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2 August - Secretary-General Ban Ki-moon today announced the launch of a panel of inquiry on the 31 May incident in which Israel raided a six-ship convoy in international waters that was carrying humanitarian goods and activists and heading for Gaza.

“This is an unprecedented development,” said the United Nations chief, who has been engaged in intensive consultations for the past two months on setting up an inquiry into the tragedy, which resulted in the deaths of nine civilians and the wounding of at least 30 others.

The aid flotilla, which included three Turkish-registered vessels, was trying to get humanitarian assistance into Gaza, which has been subject to a three-year blockade by Israel for what it called security reasons after Hamas took power in the territory in 2007.

The former New Zealand prime minister, Geoffrey Palmer, will serve as chair of the panel and the outgoing President of Colombia, Alvaro Uribe, will be vice-chair.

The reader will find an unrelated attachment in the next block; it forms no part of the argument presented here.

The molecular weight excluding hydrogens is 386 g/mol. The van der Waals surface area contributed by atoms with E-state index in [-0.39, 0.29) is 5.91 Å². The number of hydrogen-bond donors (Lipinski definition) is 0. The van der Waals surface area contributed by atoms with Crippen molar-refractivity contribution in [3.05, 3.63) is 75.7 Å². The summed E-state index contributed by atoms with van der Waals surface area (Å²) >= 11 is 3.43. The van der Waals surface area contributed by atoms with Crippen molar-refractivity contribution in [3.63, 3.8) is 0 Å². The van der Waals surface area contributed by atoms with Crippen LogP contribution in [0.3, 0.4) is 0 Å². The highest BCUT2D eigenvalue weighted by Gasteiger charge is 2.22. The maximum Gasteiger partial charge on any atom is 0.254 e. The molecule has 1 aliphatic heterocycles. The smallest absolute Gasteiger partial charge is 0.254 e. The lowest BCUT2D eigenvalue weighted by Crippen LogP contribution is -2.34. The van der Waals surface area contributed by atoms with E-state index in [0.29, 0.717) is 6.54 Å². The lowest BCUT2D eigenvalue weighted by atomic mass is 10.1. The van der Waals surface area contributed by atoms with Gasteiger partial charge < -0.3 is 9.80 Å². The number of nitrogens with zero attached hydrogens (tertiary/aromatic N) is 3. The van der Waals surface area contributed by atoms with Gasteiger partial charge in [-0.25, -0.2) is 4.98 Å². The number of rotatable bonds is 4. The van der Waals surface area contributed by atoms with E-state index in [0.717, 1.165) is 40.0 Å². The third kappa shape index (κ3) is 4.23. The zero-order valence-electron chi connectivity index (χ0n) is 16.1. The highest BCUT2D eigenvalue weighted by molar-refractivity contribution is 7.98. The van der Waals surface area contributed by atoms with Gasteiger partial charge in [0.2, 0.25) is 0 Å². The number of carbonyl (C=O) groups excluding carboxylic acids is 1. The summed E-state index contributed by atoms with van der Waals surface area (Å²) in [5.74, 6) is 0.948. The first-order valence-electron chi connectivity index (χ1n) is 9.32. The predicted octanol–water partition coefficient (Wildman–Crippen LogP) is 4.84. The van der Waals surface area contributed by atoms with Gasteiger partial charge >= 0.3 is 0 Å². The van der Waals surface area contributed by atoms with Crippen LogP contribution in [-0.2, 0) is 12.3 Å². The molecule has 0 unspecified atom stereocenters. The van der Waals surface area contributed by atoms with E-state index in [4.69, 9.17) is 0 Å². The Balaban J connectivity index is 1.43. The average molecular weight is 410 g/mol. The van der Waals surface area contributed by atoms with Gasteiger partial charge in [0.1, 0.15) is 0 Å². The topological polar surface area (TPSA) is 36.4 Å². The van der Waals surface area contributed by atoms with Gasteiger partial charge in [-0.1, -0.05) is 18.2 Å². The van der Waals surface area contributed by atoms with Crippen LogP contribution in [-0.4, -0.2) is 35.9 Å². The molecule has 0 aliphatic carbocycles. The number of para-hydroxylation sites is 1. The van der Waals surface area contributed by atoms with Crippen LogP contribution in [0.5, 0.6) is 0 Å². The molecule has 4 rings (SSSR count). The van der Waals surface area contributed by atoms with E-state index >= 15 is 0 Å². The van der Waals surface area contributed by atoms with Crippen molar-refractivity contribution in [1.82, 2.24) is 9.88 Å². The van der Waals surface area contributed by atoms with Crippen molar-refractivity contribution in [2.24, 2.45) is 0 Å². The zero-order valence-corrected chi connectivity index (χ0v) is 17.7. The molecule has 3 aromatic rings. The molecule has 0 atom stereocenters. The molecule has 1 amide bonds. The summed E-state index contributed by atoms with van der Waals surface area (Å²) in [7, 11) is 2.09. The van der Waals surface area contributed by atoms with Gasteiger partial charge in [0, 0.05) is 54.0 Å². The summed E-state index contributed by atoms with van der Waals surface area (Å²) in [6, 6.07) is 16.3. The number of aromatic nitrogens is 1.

The panel will have two additional members, one each from Israel and Turkey, and will begin its work on 10 August. It is expected to submit the first progress report by mid-September.

UN spokesperson Martin Nesirky clarified that the panel, which will be based at UN Headquarters in New York, is not a criminal investigation.

“It has been tasked with making findings about the facts, circumstances and context of the incident, as well as recommending ways of avoiding similar incidents in the future,” he told reporters, adding that it is specifically tasked with reviewing the reports of national investigations into the incident.

He added that it will be up to the Secretary-General, once he receives the report of the panel, to decide what further steps to take.

Mr. Ban thanked the leaders of Israel and Turkey for their “spirit of compromise and forward-looking cooperation,” adding that he hoped today's agreement will impact positively on the relationship between the two countries as well as the overall situation in the Middle East.

In addition to the panel announced today, the UN Human Rights Council has a three-member fact-finding mission investigating violations of international law resulting from the May incident.

The team – comprising Judge Karl T. Hudson-Phillips of Trinidad and Tobago, Sir Desmond de Silva of the United Kingdom and Mary Shanthi Dairiam of Malaysia – was set up last month and is expected to report to the Council in September on its work.